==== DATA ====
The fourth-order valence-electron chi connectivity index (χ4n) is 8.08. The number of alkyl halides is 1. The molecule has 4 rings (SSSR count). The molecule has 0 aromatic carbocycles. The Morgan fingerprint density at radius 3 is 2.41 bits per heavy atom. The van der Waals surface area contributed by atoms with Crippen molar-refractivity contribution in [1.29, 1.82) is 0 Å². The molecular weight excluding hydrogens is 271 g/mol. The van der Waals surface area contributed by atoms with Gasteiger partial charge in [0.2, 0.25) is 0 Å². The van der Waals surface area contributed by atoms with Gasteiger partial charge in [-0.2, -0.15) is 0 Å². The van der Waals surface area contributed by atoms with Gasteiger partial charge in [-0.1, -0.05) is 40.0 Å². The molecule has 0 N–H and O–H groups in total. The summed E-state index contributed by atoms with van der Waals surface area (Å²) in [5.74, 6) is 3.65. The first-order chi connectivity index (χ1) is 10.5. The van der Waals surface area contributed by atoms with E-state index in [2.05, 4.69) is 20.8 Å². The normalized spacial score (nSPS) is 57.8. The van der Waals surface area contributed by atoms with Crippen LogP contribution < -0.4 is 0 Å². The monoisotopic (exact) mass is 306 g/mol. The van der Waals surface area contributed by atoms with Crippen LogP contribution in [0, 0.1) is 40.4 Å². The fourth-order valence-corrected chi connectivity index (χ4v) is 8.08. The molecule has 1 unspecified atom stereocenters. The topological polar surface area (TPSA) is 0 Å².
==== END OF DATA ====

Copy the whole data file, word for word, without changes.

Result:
The fourth-order valence-electron chi connectivity index (χ4n) is 8.08. The number of alkyl halides is 1. The molecule has 4 rings (SSSR count). The molecule has 0 aromatic carbocycles. The Morgan fingerprint density at radius 3 is 2.41 bits per heavy atom. The van der Waals surface area contributed by atoms with Crippen molar-refractivity contribution in [1.29, 1.82) is 0 Å². The molecular weight excluding hydrogens is 271 g/mol. The van der Waals surface area contributed by atoms with Gasteiger partial charge in [0.2, 0.25) is 0 Å². The van der Waals surface area contributed by atoms with Gasteiger partial charge in [-0.2, -0.15) is 0 Å². The van der Waals surface area contributed by atoms with Gasteiger partial charge in [-0.1, -0.05) is 40.0 Å². The molecule has 0 N–H and O–H groups in total. The summed E-state index contributed by atoms with van der Waals surface area (Å²) in [5.74, 6) is 3.65. The first-order chi connectivity index (χ1) is 10.5. The van der Waals surface area contributed by atoms with E-state index in [2.05, 4.69) is 20.8 Å². The normalized spacial score (nSPS) is 57.8. The van der Waals surface area contributed by atoms with Crippen LogP contribution < -0.4 is 0 Å². The monoisotopic (exact) mass is 306 g/mol. The van der Waals surface area contributed by atoms with Crippen LogP contribution in [0, 0.1) is 40.4 Å². The fourth-order valence-corrected chi connectivity index (χ4v) is 8.08. The molecule has 1 unspecified atom stereocenters. The topological polar surface area (TPSA) is 0 Å².